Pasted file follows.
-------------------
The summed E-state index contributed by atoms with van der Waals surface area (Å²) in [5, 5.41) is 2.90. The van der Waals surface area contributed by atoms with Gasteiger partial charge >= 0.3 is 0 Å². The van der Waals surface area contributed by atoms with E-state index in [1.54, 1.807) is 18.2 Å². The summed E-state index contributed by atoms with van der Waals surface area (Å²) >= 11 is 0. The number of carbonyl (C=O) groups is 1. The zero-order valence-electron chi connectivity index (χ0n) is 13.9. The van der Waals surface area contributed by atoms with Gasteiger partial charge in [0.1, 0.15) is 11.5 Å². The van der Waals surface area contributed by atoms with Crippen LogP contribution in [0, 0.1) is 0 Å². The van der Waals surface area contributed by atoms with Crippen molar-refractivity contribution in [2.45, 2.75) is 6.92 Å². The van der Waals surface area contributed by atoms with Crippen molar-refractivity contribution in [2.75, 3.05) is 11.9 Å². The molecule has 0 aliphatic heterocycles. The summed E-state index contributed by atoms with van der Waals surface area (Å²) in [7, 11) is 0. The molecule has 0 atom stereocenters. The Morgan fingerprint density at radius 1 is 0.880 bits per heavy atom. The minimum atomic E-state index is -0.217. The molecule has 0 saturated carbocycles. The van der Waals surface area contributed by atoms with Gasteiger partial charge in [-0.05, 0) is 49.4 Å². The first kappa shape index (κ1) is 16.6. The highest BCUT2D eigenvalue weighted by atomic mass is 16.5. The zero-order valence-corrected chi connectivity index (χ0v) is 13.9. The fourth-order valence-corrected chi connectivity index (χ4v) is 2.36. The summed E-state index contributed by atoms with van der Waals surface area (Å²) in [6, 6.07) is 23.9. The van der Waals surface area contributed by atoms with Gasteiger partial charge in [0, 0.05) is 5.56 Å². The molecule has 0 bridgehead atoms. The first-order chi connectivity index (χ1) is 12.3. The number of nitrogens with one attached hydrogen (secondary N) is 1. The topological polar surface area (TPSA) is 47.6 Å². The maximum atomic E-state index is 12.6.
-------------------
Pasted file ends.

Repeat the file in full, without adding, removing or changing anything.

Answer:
The summed E-state index contributed by atoms with van der Waals surface area (Å²) in [5, 5.41) is 2.90. The van der Waals surface area contributed by atoms with Gasteiger partial charge >= 0.3 is 0 Å². The van der Waals surface area contributed by atoms with E-state index in [1.54, 1.807) is 18.2 Å². The summed E-state index contributed by atoms with van der Waals surface area (Å²) >= 11 is 0. The number of carbonyl (C=O) groups is 1. The zero-order valence-electron chi connectivity index (χ0n) is 13.9. The van der Waals surface area contributed by atoms with Gasteiger partial charge in [0.1, 0.15) is 11.5 Å². The van der Waals surface area contributed by atoms with Crippen LogP contribution in [0, 0.1) is 0 Å². The van der Waals surface area contributed by atoms with Crippen molar-refractivity contribution in [2.45, 2.75) is 6.92 Å². The van der Waals surface area contributed by atoms with Crippen molar-refractivity contribution in [2.75, 3.05) is 11.9 Å². The molecule has 0 aliphatic heterocycles. The summed E-state index contributed by atoms with van der Waals surface area (Å²) in [7, 11) is 0. The molecule has 0 atom stereocenters. The Morgan fingerprint density at radius 1 is 0.880 bits per heavy atom. The minimum atomic E-state index is -0.217. The molecule has 0 saturated carbocycles. The van der Waals surface area contributed by atoms with Gasteiger partial charge in [-0.05, 0) is 49.4 Å². The first kappa shape index (κ1) is 16.6. The highest BCUT2D eigenvalue weighted by atomic mass is 16.5. The zero-order valence-corrected chi connectivity index (χ0v) is 13.9. The fourth-order valence-corrected chi connectivity index (χ4v) is 2.36. The summed E-state index contributed by atoms with van der Waals surface area (Å²) in [6, 6.07) is 23.9. The van der Waals surface area contributed by atoms with Gasteiger partial charge in [0, 0.05) is 5.56 Å². The molecule has 0 bridgehead atoms. The first-order chi connectivity index (χ1) is 12.3. The number of nitrogens with one attached hydrogen (secondary N) is 1. The topological polar surface area (TPSA) is 47.6 Å². The maximum atomic E-state index is 12.6.